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Malcolm Turnbull's Twitter Conversations about the NBN

The final paper session at ANZCA 2017 starts with Caroline Fisher and Glen Fuller, whose focus is on Australian Prime Minister Malcolm Turnbull's conversations about the National Broadband Network project on Twitter. Turnbull was a comparatively early adopter of social media, and one of the big challenges in becoming PM was whether he would continue to use Twitter in the way he had before, or would lapse into a more broadcast-oriented tweeting style.

Turnbull's social media activities can be understood as an attempt at authentic engagement, and he has at times engaged in real conversation with interlocutors on the platform; he has not least argued at various times with media organisations and journalists on Twitter. Turnbull was active in Twitter conversations early on, but this declined in late 2009 and 2010 as he lost the opposition leadership; from late 2010, he became considerably more active again, dropping back in late 2013 when he becomes a minister in the Abbott government and even more so when he becomes Prime Minister and fights the 2015 election.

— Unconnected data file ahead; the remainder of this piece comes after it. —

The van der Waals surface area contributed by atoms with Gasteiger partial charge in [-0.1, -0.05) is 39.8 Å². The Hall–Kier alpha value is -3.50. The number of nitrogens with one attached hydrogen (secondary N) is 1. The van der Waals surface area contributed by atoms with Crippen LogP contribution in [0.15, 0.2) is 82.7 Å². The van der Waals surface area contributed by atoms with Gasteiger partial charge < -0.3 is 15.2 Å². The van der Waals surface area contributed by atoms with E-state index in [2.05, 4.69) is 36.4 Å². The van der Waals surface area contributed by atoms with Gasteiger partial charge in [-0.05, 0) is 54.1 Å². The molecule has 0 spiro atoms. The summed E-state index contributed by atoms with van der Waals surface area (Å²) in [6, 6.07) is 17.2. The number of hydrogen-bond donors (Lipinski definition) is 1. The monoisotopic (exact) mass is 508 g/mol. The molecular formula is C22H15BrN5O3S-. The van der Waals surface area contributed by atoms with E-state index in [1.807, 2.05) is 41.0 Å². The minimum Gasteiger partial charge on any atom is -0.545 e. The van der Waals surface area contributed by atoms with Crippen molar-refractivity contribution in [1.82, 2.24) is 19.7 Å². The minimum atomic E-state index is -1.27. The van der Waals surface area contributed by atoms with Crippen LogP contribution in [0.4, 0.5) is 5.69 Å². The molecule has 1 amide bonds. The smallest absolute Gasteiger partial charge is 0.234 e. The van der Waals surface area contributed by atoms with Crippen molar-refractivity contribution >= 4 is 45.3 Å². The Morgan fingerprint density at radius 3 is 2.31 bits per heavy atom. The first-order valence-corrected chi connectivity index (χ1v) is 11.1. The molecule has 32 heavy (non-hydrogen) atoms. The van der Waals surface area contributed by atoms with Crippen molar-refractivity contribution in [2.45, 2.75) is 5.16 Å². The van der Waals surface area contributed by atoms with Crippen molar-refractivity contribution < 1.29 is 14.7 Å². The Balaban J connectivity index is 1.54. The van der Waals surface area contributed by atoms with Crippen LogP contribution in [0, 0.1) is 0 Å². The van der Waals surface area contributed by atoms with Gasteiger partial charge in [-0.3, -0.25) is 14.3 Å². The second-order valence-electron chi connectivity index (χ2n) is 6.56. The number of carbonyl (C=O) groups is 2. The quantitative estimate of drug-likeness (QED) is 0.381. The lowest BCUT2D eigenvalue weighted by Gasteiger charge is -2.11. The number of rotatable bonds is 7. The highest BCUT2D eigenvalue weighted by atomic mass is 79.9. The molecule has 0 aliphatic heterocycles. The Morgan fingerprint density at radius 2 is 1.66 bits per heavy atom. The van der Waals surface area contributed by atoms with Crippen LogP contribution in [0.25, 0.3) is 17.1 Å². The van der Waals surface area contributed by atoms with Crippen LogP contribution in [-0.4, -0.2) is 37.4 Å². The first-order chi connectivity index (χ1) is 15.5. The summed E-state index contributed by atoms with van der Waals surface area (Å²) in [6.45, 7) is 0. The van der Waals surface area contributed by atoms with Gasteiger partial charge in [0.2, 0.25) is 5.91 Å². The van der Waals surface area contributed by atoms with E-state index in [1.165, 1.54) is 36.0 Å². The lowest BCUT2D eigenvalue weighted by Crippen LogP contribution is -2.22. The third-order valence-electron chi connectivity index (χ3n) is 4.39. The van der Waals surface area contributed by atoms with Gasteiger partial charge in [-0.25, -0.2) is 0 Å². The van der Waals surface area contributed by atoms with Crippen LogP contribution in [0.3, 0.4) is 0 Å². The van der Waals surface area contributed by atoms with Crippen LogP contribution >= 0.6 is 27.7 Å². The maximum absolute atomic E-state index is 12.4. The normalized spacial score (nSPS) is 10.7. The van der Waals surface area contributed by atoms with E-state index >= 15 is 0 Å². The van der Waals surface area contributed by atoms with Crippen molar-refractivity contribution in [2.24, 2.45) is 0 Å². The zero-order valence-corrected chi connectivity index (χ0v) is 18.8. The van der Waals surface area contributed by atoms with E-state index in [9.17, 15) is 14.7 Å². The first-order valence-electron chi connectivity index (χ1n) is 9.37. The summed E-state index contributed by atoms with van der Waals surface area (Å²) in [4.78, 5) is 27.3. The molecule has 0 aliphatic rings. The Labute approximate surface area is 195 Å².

The majority of his interactions during the most active period (in opposition during 2010 to 2013) are with members of the public rather than journalists and other public figures; some of those conversations are about general life as a politician, but the second most distinct topic is the NBN itself. Some of these conversations – with journalists Renae Lemay and Nick Ross – were indeed quite heated, and Turnbull pushed back strongly against what he perceived to be misrepresentations of his statements. After Turnbull became communications minister, however, conversations about the NBN disappeared almost completely.

Once in government, Turnbull's communication efforts were focussed much more strongly on mainstream media; Twitter communication became a much less central part of his activities. Future research will be able to show how subsequent political developments have affected his communicative strategies, of course. There are also significant opportunities for additional comparative research taking in a broader range of political leaders.